Bernstein asks:

I was talking to a staunch Republican former student a couple of weeks ago, and mentioned that one of the biggest surprises to me during the Bush years was that Cheney had turned out to be a lot less capable than I had expected.  My student was utterly shocked that anyone could think that. 

This depressed me no end.  He's an open-minded guy, and certainly not prone to believing that whatever Republicans do is always correct.  But it was clear that within his information bubble, the possibility that Cheney just wasn't very good at his job had never been raised.  Bush, too.  He did recognize that things had gone wrong, but saw it more as policy choices and, to some extent, ideology.  In my view?  Even something such as torture, which I think was a (outside of the morality of it) disastrous policy, was far more a case of incompetence than it was ideology.  What scares me about that is that if my former student represents the view of establishment Republicans, it's possible that they don't quite realize how damaging it was to them to have had a president not up to the job, and how dangerous it is to nominate another one.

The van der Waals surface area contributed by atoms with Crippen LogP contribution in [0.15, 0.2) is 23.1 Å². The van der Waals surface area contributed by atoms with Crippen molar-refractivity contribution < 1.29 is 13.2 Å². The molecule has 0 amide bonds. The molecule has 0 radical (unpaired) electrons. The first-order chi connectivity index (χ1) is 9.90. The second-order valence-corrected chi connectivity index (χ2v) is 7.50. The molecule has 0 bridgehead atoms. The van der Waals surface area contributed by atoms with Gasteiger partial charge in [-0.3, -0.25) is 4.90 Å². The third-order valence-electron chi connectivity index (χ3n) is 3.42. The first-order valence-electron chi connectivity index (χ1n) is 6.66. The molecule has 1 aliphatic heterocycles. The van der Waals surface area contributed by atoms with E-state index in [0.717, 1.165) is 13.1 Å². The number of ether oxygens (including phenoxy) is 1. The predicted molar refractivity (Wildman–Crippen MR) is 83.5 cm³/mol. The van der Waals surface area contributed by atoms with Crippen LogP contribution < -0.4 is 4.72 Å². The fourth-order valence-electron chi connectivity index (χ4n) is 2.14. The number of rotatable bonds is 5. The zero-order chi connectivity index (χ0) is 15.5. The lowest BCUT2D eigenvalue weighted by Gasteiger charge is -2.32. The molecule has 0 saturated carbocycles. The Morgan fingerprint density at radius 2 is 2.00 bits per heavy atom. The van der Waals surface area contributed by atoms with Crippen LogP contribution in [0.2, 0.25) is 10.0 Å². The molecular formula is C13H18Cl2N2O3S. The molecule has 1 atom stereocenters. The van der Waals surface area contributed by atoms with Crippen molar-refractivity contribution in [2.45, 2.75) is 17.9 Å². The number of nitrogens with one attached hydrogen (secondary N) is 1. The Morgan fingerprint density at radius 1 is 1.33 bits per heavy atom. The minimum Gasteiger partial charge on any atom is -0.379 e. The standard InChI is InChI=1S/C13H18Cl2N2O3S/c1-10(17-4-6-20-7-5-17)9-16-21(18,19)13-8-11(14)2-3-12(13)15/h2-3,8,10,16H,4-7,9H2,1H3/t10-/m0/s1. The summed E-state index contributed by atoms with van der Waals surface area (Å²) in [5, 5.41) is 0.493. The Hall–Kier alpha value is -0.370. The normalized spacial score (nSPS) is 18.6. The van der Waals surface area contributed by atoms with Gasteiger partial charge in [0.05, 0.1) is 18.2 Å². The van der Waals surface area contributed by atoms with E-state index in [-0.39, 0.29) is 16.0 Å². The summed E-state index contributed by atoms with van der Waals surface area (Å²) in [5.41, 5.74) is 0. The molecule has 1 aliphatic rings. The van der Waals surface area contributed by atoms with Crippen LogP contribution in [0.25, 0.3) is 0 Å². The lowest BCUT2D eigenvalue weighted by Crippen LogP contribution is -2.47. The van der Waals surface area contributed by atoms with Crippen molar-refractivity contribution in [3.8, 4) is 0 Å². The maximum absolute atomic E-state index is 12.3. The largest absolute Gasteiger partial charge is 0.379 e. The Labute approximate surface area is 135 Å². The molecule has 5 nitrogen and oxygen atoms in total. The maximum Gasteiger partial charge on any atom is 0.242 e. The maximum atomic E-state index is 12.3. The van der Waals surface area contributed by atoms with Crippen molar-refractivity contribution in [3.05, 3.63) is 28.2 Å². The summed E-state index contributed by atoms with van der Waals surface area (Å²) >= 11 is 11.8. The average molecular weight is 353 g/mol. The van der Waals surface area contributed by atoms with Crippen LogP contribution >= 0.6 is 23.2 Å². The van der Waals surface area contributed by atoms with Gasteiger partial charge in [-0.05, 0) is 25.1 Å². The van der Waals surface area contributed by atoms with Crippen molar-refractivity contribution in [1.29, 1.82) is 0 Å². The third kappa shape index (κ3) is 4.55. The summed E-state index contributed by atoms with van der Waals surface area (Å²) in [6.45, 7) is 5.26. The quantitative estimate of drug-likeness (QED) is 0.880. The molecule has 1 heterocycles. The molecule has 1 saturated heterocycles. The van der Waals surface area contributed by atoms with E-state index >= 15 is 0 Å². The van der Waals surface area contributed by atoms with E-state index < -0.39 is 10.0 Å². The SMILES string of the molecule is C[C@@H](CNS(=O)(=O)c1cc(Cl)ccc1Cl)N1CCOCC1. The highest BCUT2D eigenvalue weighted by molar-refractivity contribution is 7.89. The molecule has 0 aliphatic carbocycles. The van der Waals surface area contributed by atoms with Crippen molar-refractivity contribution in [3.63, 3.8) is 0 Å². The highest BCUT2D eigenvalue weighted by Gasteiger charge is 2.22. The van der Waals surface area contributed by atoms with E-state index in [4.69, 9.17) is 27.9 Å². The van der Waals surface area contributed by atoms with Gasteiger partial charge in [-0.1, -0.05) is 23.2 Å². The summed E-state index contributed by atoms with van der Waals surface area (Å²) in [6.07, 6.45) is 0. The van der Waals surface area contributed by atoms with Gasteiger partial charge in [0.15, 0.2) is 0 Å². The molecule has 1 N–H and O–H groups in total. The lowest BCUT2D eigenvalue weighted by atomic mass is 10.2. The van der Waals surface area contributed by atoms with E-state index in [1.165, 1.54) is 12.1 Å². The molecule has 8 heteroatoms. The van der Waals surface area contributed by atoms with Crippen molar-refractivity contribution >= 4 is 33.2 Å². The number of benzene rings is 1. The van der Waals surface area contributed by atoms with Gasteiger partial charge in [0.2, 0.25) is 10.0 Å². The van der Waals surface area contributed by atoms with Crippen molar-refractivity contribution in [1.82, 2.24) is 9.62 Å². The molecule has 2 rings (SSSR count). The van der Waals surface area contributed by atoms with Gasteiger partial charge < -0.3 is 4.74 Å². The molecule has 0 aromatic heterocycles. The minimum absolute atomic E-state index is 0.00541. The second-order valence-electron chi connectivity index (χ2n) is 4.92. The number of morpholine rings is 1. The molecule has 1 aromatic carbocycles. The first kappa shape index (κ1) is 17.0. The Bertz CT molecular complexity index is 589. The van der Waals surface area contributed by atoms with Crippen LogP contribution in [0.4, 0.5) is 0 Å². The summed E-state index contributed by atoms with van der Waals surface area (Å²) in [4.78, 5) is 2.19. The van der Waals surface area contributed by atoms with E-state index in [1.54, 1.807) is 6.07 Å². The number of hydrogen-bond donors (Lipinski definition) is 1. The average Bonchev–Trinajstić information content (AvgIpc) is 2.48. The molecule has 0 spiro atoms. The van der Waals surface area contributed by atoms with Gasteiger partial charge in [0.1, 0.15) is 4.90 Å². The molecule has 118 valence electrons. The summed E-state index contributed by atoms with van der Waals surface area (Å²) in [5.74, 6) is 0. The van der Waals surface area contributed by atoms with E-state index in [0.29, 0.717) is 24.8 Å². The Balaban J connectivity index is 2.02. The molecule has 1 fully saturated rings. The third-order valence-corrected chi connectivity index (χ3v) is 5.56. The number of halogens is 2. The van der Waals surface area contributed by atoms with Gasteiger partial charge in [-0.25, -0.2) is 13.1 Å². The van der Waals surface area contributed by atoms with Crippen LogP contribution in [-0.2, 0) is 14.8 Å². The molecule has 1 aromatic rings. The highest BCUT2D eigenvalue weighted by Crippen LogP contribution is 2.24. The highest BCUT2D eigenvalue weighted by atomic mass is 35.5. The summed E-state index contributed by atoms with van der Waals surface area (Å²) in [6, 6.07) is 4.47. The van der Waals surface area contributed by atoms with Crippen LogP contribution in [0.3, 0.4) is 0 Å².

Drum differs slightly on one of Bernstein's other points.

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